finally a hard drive worth backup multiple TBs

Discussion in 'Hardware Components and Aftermarket Upgrades' started by ole!!!, May 22, 2021.

  1. ole!!!

    ole!!! Notebook Prophet

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  2. SevOpS

    SevOpS Notebook Enthusiast

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    I mean, if you're just going for data backup and archival, lto tape is an option too, you'll spend more on hardware for the computer to use it than the actual tape itself https://tapeandmedia.com/quantum-lto-8-tape-ultrium.asp

    Sent from my XT1650 using Tapatalk
     
  3. jaybee83

    jaybee83 Biotech-Doc

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    those 9-10 hours would only be the case with large files though...
     
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  4. ole!!!

    ole!!! Notebook Prophet

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    when u do tiny files.. 5-10 MB/seconds. thats why for those backup gotta zip everything, even if no compression and take up the same size on disk.

    how much of the hardware are we talking about? 300 MB/s isn't bad at all, and at 12TB.

    edit: ok just realized the access time is a real issue, hence you mentioned "only for archives". hopping in and out of the drive whenever I want is a major convenience and even if harddrive feels slow, it is bearable. 30seonds for LTFS seems impossible except only for pure backup.

    I could get it to replace external drives though.
     
  5. Tech Junky

    Tech Junky Notebook Deity

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    I've been keeping an eye on these Mach.2 drives everyone is posting "news" about that have been in use for ~3 years on the enterprise side.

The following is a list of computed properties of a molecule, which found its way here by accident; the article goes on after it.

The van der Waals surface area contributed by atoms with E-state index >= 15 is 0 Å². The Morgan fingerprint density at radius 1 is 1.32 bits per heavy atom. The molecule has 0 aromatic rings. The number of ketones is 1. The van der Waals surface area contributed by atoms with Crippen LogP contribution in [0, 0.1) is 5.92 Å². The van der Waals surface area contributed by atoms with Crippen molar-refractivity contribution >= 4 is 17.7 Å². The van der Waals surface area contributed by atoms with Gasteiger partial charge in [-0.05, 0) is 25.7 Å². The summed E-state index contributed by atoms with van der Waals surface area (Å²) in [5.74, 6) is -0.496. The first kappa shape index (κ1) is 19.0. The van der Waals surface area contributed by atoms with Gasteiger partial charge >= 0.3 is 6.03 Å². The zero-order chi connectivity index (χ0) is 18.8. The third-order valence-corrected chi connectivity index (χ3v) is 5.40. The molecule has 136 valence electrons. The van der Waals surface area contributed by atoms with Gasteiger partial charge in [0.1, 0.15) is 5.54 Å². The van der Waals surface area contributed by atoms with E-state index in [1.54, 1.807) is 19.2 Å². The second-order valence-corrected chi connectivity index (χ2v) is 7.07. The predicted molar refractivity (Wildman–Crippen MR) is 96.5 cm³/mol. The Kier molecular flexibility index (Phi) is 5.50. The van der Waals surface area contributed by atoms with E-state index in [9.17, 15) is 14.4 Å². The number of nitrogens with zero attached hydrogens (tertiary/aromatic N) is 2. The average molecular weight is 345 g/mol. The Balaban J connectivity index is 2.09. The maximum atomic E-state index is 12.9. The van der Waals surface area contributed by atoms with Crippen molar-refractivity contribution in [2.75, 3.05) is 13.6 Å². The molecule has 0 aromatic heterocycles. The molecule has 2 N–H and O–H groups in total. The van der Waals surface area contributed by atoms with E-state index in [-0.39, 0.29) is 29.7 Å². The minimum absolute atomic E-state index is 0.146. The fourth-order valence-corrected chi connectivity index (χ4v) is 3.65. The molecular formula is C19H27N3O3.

DA's virtual 14TB (2x7TB spindles logical)

    It seems like a Raid0 single disk 3.5" format. Taking the theory of Raid into account vs price potentially when these may get released outside of DC use it might be cheaper to just run a Raid10 w/ instant access whenever you want. I'm running 4 x 8TB WD Reds in this format and clock the data transfer at ~400MB/s which makes sense since each drive can push 200MB/s. Total speed in R0 would be 800MB/s w/o redundancy (protection) 10 splits the bandwidth due to replication to the other disk within the set.

    If I could get a pair of these at 14TB / 500MB/s in R1 configuration it would be tempting. Doing 4 of them in R10 though would start competing with the system drive ~1GB/s. Then the bottleneck becomes the network if you're running less than 10GE. It would be a snappy system for a fraction of the enterprise SAN solutions for sure but, still a considerable expense unless you need a "fast" backup system or hosting IO intensive network data. For most having these speeds is just a luxury not a need.

    ***There's always a one off use case though where the bandwidth is needed for live access or quick syncs.
     
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  6. tilleroftheearth

    tilleroftheearth Wisdom listens quietly...

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    Unless you're exclusively moving large/huge files, these drives won't be that fast @Tech Junky.

    For any sort of backup of actual (unzipped) data, these will be as dog slow as any other spinning rust.